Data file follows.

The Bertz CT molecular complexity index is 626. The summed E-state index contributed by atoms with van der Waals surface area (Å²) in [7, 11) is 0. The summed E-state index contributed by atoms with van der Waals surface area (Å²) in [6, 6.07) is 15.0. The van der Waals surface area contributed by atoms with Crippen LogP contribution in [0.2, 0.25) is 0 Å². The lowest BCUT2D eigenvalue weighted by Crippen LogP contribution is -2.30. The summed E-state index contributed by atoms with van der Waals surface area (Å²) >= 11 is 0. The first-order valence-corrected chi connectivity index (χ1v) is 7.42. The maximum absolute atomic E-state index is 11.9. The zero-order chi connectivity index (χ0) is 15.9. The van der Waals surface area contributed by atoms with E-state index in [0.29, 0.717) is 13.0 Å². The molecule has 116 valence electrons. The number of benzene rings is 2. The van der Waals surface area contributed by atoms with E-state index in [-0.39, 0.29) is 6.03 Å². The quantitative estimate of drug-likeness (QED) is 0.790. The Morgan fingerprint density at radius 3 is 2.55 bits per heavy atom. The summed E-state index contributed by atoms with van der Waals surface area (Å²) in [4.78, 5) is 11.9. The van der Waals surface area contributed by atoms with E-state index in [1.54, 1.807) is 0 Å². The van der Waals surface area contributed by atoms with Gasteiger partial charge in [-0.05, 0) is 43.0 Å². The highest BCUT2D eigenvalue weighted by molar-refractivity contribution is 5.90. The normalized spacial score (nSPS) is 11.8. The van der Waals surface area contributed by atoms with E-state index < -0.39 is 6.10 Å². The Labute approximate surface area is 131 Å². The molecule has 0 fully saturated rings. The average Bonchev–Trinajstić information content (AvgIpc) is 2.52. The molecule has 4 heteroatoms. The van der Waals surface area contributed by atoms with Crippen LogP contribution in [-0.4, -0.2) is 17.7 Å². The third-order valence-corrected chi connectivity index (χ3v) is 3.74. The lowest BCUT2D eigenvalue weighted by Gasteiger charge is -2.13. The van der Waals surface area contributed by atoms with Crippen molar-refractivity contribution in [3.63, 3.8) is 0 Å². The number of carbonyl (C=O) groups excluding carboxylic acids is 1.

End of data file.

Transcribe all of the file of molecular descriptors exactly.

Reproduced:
The Bertz CT molecular complexity index is 626. The summed E-state index contributed by atoms with van der Waals surface area (Å²) in [7, 11) is 0. The summed E-state index contributed by atoms with van der Waals surface area (Å²) in [6, 6.07) is 15.0. The van der Waals surface area contributed by atoms with Crippen LogP contribution in [0.2, 0.25) is 0 Å². The lowest BCUT2D eigenvalue weighted by Crippen LogP contribution is -2.30. The summed E-state index contributed by atoms with van der Waals surface area (Å²) >= 11 is 0. The first-order valence-corrected chi connectivity index (χ1v) is 7.42. The maximum absolute atomic E-state index is 11.9. The zero-order chi connectivity index (χ0) is 15.9. The van der Waals surface area contributed by atoms with E-state index in [0.29, 0.717) is 13.0 Å². The molecule has 116 valence electrons. The number of benzene rings is 2. The van der Waals surface area contributed by atoms with E-state index in [-0.39, 0.29) is 6.03 Å². The quantitative estimate of drug-likeness (QED) is 0.790. The Morgan fingerprint density at radius 3 is 2.55 bits per heavy atom. The summed E-state index contributed by atoms with van der Waals surface area (Å²) in [4.78, 5) is 11.9. The van der Waals surface area contributed by atoms with E-state index in [1.54, 1.807) is 0 Å². The van der Waals surface area contributed by atoms with Gasteiger partial charge in [-0.05, 0) is 43.0 Å². The highest BCUT2D eigenvalue weighted by molar-refractivity contribution is 5.90. The normalized spacial score (nSPS) is 11.8. The van der Waals surface area contributed by atoms with E-state index < -0.39 is 6.10 Å². The Labute approximate surface area is 131 Å². The molecule has 0 fully saturated rings. The average Bonchev–Trinajstić information content (AvgIpc) is 2.52. The molecule has 4 heteroatoms. The van der Waals surface area contributed by atoms with Crippen LogP contribution in [-0.4, -0.2) is 17.7 Å². The third-order valence-corrected chi connectivity index (χ3v) is 3.74. The lowest BCUT2D eigenvalue weighted by Gasteiger charge is -2.13. The van der Waals surface area contributed by atoms with Crippen molar-refractivity contribution in [3.63, 3.8) is 0 Å². The number of carbonyl (C=O) groups excluding carboxylic acids is 1.